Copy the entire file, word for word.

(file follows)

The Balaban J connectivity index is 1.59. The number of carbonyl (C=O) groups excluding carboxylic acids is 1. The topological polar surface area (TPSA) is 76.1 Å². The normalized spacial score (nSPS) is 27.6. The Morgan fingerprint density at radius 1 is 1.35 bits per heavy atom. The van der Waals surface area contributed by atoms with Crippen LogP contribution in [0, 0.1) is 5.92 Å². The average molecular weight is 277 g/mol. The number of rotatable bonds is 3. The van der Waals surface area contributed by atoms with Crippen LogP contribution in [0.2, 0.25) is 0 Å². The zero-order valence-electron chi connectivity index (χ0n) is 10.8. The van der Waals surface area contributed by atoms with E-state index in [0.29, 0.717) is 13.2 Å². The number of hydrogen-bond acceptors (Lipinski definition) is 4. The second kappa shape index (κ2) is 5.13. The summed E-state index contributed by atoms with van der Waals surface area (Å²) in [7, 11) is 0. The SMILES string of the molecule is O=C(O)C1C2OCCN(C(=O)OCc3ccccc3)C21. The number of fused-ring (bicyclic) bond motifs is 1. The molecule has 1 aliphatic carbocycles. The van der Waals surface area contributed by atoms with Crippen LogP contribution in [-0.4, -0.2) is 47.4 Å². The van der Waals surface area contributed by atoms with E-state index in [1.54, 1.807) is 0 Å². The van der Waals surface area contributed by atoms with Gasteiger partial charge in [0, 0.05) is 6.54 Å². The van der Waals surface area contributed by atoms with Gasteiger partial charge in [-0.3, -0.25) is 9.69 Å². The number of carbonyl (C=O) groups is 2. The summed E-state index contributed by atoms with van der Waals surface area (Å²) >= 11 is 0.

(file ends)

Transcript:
The Balaban J connectivity index is 1.59. The number of carbonyl (C=O) groups excluding carboxylic acids is 1. The topological polar surface area (TPSA) is 76.1 Å². The normalized spacial score (nSPS) is 27.6. The Morgan fingerprint density at radius 1 is 1.35 bits per heavy atom. The van der Waals surface area contributed by atoms with Crippen LogP contribution in [0, 0.1) is 5.92 Å². The average molecular weight is 277 g/mol. The number of rotatable bonds is 3. The van der Waals surface area contributed by atoms with Crippen LogP contribution in [0.2, 0.25) is 0 Å². The zero-order valence-electron chi connectivity index (χ0n) is 10.8. The van der Waals surface area contributed by atoms with E-state index in [0.29, 0.717) is 13.2 Å². The number of hydrogen-bond acceptors (Lipinski definition) is 4. The second kappa shape index (κ2) is 5.13. The summed E-state index contributed by atoms with van der Waals surface area (Å²) in [7, 11) is 0. The SMILES string of the molecule is O=C(O)C1C2OCCN(C(=O)OCc3ccccc3)C21. The number of fused-ring (bicyclic) bond motifs is 1. The molecule has 1 aliphatic carbocycles. The van der Waals surface area contributed by atoms with Crippen LogP contribution in [-0.4, -0.2) is 47.4 Å². The van der Waals surface area contributed by atoms with E-state index in [1.54, 1.807) is 0 Å². The van der Waals surface area contributed by atoms with Gasteiger partial charge in [0, 0.05) is 6.54 Å². The van der Waals surface area contributed by atoms with Gasteiger partial charge in [-0.3, -0.25) is 9.69 Å². The number of carbonyl (C=O) groups is 2. The summed E-state index contributed by atoms with van der Waals surface area (Å²) >= 11 is 0.